A group of scientists from five universities across the Midwest, including the University of Chicago, will lead an effort to redesign quantum science education—working with industry and national laboratories to develop a diverse, capable and effective quantum workforce.

The rapidly evolving field of quantum information science will enable transformative technologies that will have significant impact on our economy and society. Reaching that promise, however, requires developing a workforce that can meet the existing and growing demand for skilled workers across the communications, optics, computing and materials industries.

Funded by the National Science Foundation, the new multi-institutional program—called QuSTEAM: Convergent Undergraduate Education in Quantum Science, Technology, Engineering, Arts and Mathematics—aims to change how quantum information science and technology is taught throughout the United States.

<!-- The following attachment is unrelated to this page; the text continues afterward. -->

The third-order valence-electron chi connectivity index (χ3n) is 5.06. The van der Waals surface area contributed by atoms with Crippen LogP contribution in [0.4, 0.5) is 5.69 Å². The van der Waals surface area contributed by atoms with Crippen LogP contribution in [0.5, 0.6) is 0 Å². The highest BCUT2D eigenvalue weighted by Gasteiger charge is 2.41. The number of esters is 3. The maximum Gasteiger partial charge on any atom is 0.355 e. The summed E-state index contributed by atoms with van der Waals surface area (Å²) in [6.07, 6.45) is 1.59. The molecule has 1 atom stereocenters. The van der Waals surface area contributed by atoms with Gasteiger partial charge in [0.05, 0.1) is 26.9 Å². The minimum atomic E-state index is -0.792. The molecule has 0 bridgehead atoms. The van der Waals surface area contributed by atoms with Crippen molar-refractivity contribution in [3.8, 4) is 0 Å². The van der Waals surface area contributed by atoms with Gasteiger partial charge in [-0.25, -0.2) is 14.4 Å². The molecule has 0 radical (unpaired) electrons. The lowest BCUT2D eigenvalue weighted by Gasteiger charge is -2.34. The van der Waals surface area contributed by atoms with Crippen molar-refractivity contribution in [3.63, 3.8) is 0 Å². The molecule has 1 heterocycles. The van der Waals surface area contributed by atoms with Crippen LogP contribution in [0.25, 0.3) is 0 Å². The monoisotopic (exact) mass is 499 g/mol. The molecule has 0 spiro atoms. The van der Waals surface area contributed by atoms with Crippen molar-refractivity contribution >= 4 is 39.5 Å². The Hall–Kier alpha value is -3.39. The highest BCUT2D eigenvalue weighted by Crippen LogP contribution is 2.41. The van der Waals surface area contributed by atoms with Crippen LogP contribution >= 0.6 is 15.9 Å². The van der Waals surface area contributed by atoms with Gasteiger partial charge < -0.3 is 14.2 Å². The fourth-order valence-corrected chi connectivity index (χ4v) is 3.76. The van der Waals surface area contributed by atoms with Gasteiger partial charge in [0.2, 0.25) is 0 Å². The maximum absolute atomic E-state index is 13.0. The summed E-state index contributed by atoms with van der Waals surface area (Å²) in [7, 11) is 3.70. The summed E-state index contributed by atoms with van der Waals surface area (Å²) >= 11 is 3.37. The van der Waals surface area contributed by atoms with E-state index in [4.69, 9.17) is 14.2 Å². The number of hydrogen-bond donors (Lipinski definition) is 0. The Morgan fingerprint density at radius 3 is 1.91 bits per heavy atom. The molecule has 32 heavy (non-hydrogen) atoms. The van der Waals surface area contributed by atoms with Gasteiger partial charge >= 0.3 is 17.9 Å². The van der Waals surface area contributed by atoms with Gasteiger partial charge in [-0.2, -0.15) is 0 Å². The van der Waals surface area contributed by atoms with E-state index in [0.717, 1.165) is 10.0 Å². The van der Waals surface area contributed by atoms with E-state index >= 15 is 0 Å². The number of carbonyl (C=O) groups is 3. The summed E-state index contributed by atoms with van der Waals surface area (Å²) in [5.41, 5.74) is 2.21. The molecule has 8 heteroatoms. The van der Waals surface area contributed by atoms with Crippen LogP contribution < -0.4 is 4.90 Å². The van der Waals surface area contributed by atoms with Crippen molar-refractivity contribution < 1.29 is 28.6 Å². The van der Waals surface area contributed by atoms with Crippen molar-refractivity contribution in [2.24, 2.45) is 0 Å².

“Quantum information science is a shift in the way technology works,” said Ohio State University physicist Ezekiel Johnston-Halperin, lead investigator on the project. “That requires a fundamentally different skillset and knowledge base than a traditional STEM degree offers, and as a result, we need a new educational approach for training a quantum-ready workforce.”

Read more at UChicago News.

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